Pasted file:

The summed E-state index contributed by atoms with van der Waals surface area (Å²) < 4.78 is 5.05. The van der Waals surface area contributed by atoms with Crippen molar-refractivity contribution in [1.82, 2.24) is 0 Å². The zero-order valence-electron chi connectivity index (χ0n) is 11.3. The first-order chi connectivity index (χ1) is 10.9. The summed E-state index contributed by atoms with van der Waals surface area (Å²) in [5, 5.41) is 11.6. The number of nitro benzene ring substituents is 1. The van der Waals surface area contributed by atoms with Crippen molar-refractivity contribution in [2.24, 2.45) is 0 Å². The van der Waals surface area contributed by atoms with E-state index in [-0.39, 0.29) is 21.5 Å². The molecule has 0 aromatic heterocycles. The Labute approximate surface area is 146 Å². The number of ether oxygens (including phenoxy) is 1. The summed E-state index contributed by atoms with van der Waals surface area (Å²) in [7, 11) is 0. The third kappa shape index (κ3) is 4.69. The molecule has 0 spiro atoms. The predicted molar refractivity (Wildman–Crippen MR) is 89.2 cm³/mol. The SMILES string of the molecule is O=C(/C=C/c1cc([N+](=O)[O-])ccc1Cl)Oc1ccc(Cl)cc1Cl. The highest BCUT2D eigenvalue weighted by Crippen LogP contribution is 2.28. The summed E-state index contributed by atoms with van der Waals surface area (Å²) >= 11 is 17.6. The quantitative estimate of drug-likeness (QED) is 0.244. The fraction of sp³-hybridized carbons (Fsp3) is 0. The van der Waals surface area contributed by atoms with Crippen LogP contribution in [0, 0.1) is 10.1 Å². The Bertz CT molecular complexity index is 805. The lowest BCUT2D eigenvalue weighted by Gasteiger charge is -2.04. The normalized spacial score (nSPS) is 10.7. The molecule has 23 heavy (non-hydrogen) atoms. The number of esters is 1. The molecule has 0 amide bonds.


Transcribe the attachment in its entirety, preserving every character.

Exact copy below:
The summed E-state index contributed by atoms with van der Waals surface area (Å²) < 4.78 is 5.05. The van der Waals surface area contributed by atoms with Crippen molar-refractivity contribution in [1.82, 2.24) is 0 Å². The zero-order valence-electron chi connectivity index (χ0n) is 11.3. The first-order chi connectivity index (χ1) is 10.9. The summed E-state index contributed by atoms with van der Waals surface area (Å²) in [5, 5.41) is 11.6. The number of nitro benzene ring substituents is 1. The van der Waals surface area contributed by atoms with Crippen molar-refractivity contribution in [2.24, 2.45) is 0 Å². The van der Waals surface area contributed by atoms with E-state index in [-0.39, 0.29) is 21.5 Å². The molecule has 0 aromatic heterocycles. The Labute approximate surface area is 146 Å². The number of ether oxygens (including phenoxy) is 1. The summed E-state index contributed by atoms with van der Waals surface area (Å²) in [7, 11) is 0. The third kappa shape index (κ3) is 4.69. The molecule has 0 spiro atoms. The predicted molar refractivity (Wildman–Crippen MR) is 89.2 cm³/mol. The SMILES string of the molecule is O=C(/C=C/c1cc([N+](=O)[O-])ccc1Cl)Oc1ccc(Cl)cc1Cl. The highest BCUT2D eigenvalue weighted by Crippen LogP contribution is 2.28. The summed E-state index contributed by atoms with van der Waals surface area (Å²) >= 11 is 17.6. The quantitative estimate of drug-likeness (QED) is 0.244. The fraction of sp³-hybridized carbons (Fsp3) is 0. The van der Waals surface area contributed by atoms with Crippen LogP contribution in [0, 0.1) is 10.1 Å². The Bertz CT molecular complexity index is 805. The lowest BCUT2D eigenvalue weighted by Gasteiger charge is -2.04. The normalized spacial score (nSPS) is 10.7. The molecule has 23 heavy (non-hydrogen) atoms. The number of esters is 1. The molecule has 0 amide bonds.